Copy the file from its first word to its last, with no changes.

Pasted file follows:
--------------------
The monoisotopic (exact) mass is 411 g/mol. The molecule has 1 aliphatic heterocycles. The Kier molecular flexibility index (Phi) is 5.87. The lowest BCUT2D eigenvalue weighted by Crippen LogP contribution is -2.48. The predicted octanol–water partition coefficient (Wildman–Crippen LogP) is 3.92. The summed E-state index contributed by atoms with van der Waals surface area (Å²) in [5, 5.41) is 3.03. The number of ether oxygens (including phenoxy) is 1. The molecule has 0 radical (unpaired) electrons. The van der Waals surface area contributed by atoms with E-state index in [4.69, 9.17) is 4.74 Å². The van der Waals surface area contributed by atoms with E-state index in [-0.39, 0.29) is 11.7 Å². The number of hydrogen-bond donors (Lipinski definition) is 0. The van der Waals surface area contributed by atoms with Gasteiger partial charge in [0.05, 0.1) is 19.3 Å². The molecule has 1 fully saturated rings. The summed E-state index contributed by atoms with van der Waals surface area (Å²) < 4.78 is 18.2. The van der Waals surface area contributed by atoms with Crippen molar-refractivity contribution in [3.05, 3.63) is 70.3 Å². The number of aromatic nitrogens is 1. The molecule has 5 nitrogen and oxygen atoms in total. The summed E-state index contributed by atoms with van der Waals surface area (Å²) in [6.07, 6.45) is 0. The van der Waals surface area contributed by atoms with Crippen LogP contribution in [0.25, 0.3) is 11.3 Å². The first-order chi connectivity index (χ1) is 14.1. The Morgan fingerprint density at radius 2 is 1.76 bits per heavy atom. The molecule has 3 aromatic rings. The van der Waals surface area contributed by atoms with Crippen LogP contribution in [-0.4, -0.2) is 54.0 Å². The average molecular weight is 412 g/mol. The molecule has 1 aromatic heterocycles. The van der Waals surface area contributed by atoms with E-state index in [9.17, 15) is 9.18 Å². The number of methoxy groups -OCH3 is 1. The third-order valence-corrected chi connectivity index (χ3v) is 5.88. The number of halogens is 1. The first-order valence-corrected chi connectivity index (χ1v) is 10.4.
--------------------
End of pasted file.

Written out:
The monoisotopic (exact) mass is 411 g/mol. The molecule has 1 aliphatic heterocycles. The Kier molecular flexibility index (Phi) is 5.87. The lowest BCUT2D eigenvalue weighted by Crippen LogP contribution is -2.48. The predicted octanol–water partition coefficient (Wildman–Crippen LogP) is 3.92. The summed E-state index contributed by atoms with van der Waals surface area (Å²) in [5, 5.41) is 3.03. The number of ether oxygens (including phenoxy) is 1. The molecule has 0 radical (unpaired) electrons. The van der Waals surface area contributed by atoms with E-state index in [4.69, 9.17) is 4.74 Å². The van der Waals surface area contributed by atoms with E-state index in [-0.39, 0.29) is 11.7 Å². The number of hydrogen-bond donors (Lipinski definition) is 0. The van der Waals surface area contributed by atoms with Gasteiger partial charge in [0.05, 0.1) is 19.3 Å². The molecule has 1 fully saturated rings. The summed E-state index contributed by atoms with van der Waals surface area (Å²) < 4.78 is 18.2. The van der Waals surface area contributed by atoms with Crippen molar-refractivity contribution in [3.05, 3.63) is 70.3 Å². The number of aromatic nitrogens is 1. The molecule has 5 nitrogen and oxygen atoms in total. The summed E-state index contributed by atoms with van der Waals surface area (Å²) in [6.07, 6.45) is 0. The van der Waals surface area contributed by atoms with Crippen LogP contribution in [0.25, 0.3) is 11.3 Å². The first-order chi connectivity index (χ1) is 14.1. The Morgan fingerprint density at radius 2 is 1.76 bits per heavy atom. The molecule has 3 aromatic rings. The van der Waals surface area contributed by atoms with Crippen LogP contribution in [-0.4, -0.2) is 54.0 Å². The average molecular weight is 412 g/mol. The molecule has 1 aromatic heterocycles. The van der Waals surface area contributed by atoms with E-state index in [9.17, 15) is 9.18 Å². The number of methoxy groups -OCH3 is 1. The third-order valence-corrected chi connectivity index (χ3v) is 5.88. The number of halogens is 1. The first-order valence-corrected chi connectivity index (χ1v) is 10.4.